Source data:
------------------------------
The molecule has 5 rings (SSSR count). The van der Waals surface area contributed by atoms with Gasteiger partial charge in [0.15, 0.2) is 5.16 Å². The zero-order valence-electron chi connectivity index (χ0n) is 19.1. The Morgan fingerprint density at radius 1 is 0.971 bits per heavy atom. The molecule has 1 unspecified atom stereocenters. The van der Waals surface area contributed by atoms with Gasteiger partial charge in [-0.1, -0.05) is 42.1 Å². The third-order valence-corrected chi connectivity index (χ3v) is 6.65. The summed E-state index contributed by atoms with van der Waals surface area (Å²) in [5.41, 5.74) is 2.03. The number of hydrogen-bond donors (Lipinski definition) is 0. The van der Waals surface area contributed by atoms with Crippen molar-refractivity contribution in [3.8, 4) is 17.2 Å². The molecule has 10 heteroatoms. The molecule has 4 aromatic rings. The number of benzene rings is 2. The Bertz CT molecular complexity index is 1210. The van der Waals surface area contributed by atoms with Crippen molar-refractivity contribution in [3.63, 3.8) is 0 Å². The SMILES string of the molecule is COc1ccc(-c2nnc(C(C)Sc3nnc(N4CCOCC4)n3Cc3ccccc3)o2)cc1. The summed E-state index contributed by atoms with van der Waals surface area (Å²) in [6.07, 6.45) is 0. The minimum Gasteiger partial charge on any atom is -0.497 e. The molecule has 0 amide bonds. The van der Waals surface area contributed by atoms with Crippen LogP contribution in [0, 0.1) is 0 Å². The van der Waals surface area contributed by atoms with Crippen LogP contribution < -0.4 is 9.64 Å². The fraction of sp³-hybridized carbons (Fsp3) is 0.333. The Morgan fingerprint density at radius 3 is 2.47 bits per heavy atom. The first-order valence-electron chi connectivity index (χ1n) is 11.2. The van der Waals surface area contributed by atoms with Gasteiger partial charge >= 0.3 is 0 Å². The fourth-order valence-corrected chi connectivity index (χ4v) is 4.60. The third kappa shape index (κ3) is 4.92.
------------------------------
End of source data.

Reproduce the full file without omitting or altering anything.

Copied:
The molecule has 5 rings (SSSR count). The van der Waals surface area contributed by atoms with Gasteiger partial charge in [0.15, 0.2) is 5.16 Å². The zero-order valence-electron chi connectivity index (χ0n) is 19.1. The Morgan fingerprint density at radius 1 is 0.971 bits per heavy atom. The molecule has 1 unspecified atom stereocenters. The van der Waals surface area contributed by atoms with Gasteiger partial charge in [-0.1, -0.05) is 42.1 Å². The third-order valence-corrected chi connectivity index (χ3v) is 6.65. The summed E-state index contributed by atoms with van der Waals surface area (Å²) in [5.41, 5.74) is 2.03. The number of hydrogen-bond donors (Lipinski definition) is 0. The van der Waals surface area contributed by atoms with Crippen molar-refractivity contribution in [3.8, 4) is 17.2 Å². The molecule has 10 heteroatoms. The molecule has 4 aromatic rings. The number of benzene rings is 2. The Bertz CT molecular complexity index is 1210. The van der Waals surface area contributed by atoms with Crippen molar-refractivity contribution in [3.63, 3.8) is 0 Å². The SMILES string of the molecule is COc1ccc(-c2nnc(C(C)Sc3nnc(N4CCOCC4)n3Cc3ccccc3)o2)cc1. The summed E-state index contributed by atoms with van der Waals surface area (Å²) in [6.07, 6.45) is 0. The minimum Gasteiger partial charge on any atom is -0.497 e. The molecule has 0 amide bonds. The van der Waals surface area contributed by atoms with Crippen LogP contribution in [0, 0.1) is 0 Å². The van der Waals surface area contributed by atoms with Crippen LogP contribution < -0.4 is 9.64 Å². The fraction of sp³-hybridized carbons (Fsp3) is 0.333. The Morgan fingerprint density at radius 3 is 2.47 bits per heavy atom. The first-order valence-electron chi connectivity index (χ1n) is 11.2. The van der Waals surface area contributed by atoms with Gasteiger partial charge >= 0.3 is 0 Å². The fourth-order valence-corrected chi connectivity index (χ4v) is 4.60. The third kappa shape index (κ3) is 4.92.